Six people have been arrested in connection with a £1 million phishing scam that drained the bank accounts of hundreds of UK students, Scotland Yard has said.
A criminal network targeted students on government loan schemes, luring them into revealing their bank account details which were then used to withdraw amounts of between £1,000 and £5,000 at a time.
The fraudsters had sent emails inviting students to update details on their student account via a link to a bogus website that was actually run by criminals.
The Metropolitan Police's e-Crime unit was first alerted to the scam in August 2011 and worked with the Students Loan Company, the banking industry and internet service providers during their investigation.
On Thursday, they seized computers and other equipment from addresses in London, Manchester and Bolton.
Those arrested were a 26-year-old man and a 25-year-old woman who were both arrested in Manchester, a 25-year-old man who was arrested in Deptford, south London, a 49-year-old woman and a 31-year-old man who were arrested in Stratford, north-east London, and a 38-year-old man who was arrested in Bolton, Lancashire.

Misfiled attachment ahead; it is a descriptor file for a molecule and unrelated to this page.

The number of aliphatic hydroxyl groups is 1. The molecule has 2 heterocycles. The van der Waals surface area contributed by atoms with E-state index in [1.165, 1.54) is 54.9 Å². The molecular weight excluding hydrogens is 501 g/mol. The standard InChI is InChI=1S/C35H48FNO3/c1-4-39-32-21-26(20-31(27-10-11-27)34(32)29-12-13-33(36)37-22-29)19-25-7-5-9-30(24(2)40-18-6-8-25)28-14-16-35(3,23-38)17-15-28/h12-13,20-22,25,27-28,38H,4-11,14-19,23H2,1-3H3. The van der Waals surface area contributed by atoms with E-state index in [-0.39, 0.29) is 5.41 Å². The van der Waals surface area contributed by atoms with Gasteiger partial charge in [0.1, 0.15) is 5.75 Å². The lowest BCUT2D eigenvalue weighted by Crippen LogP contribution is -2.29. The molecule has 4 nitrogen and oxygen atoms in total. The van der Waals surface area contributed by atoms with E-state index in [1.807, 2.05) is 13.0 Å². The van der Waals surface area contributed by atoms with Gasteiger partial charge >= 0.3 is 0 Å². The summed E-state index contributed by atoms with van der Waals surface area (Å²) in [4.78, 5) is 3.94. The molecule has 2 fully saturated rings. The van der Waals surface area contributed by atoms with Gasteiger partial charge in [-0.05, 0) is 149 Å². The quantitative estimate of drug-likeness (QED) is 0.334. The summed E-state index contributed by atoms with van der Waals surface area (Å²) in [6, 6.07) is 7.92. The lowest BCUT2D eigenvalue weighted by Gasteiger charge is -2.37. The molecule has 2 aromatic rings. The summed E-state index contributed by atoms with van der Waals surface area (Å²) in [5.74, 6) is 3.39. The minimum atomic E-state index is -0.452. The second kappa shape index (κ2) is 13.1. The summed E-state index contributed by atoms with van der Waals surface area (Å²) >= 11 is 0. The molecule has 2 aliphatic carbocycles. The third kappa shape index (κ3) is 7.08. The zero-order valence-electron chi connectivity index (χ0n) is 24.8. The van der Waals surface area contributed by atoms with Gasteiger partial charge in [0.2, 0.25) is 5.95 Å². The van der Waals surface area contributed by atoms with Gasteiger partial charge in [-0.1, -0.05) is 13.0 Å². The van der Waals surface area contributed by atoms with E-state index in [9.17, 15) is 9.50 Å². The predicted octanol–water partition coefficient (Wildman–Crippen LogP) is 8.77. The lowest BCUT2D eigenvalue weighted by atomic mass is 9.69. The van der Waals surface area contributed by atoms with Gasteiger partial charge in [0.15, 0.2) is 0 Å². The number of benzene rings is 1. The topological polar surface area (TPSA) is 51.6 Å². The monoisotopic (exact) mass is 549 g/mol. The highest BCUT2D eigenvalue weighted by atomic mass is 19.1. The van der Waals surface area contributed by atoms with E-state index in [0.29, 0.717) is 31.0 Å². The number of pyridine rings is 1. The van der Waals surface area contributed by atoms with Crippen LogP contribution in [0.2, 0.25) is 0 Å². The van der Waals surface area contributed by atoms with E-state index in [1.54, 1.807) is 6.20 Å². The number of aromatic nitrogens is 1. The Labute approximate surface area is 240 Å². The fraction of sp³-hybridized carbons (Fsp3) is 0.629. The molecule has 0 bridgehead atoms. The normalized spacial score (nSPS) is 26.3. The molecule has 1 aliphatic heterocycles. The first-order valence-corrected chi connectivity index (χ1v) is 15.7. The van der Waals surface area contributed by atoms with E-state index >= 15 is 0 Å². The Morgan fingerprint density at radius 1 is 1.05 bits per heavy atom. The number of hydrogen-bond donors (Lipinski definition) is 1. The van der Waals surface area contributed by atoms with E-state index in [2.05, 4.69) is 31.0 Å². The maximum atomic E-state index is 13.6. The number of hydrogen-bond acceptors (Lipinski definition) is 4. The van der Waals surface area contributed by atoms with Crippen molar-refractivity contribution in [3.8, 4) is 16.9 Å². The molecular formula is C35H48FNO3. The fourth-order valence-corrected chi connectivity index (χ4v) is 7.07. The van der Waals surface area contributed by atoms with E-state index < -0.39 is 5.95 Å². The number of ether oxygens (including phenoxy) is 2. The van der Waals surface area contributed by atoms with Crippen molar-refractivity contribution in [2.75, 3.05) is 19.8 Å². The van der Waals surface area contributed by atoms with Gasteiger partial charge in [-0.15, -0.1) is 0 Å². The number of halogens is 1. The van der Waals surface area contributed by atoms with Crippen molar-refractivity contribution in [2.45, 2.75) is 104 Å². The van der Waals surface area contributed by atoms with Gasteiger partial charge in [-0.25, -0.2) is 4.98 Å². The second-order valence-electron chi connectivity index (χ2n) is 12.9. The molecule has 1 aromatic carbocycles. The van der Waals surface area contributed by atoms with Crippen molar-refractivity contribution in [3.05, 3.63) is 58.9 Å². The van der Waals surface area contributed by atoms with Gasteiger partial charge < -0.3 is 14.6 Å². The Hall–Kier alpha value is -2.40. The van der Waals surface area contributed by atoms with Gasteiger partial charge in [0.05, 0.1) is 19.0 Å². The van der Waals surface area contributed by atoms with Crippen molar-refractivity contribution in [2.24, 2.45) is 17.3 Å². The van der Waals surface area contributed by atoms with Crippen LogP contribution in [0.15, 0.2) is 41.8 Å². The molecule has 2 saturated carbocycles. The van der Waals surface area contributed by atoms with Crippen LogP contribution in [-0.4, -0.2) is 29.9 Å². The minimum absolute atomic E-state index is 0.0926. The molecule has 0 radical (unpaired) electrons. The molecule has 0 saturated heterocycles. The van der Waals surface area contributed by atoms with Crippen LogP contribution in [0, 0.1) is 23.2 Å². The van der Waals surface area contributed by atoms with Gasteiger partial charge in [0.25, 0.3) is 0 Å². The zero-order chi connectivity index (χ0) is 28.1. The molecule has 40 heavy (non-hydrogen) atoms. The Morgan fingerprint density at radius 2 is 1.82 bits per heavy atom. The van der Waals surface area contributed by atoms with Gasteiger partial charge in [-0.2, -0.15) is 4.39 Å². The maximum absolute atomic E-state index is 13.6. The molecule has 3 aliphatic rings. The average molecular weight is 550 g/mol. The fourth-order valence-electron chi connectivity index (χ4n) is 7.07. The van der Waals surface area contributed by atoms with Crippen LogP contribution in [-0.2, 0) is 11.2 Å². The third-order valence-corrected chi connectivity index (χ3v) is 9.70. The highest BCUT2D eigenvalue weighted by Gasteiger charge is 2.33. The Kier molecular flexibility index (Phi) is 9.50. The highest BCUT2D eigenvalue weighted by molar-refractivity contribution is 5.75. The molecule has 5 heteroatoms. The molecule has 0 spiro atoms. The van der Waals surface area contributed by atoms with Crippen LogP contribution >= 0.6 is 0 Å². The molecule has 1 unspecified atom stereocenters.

Detective Inspector Mark Raymond from the e-crime unit said: "A great deal of personal information was compromised and cleverly exploited for substantial profits. We have today disrupted a suspected organised group of cyber criminals and prevented further loss to individuals and institutions in the UK.
"Today's arrests demonstrate what can be achieved when a partnership approach is adopted to investigate internet-based crime."
The suspects, who were arrested on suspicion of conspiracy to defraud and Computer Misuse Act and money laundering offences, were being held at police stations in central London, Manchester and Bolton on Thursday night.
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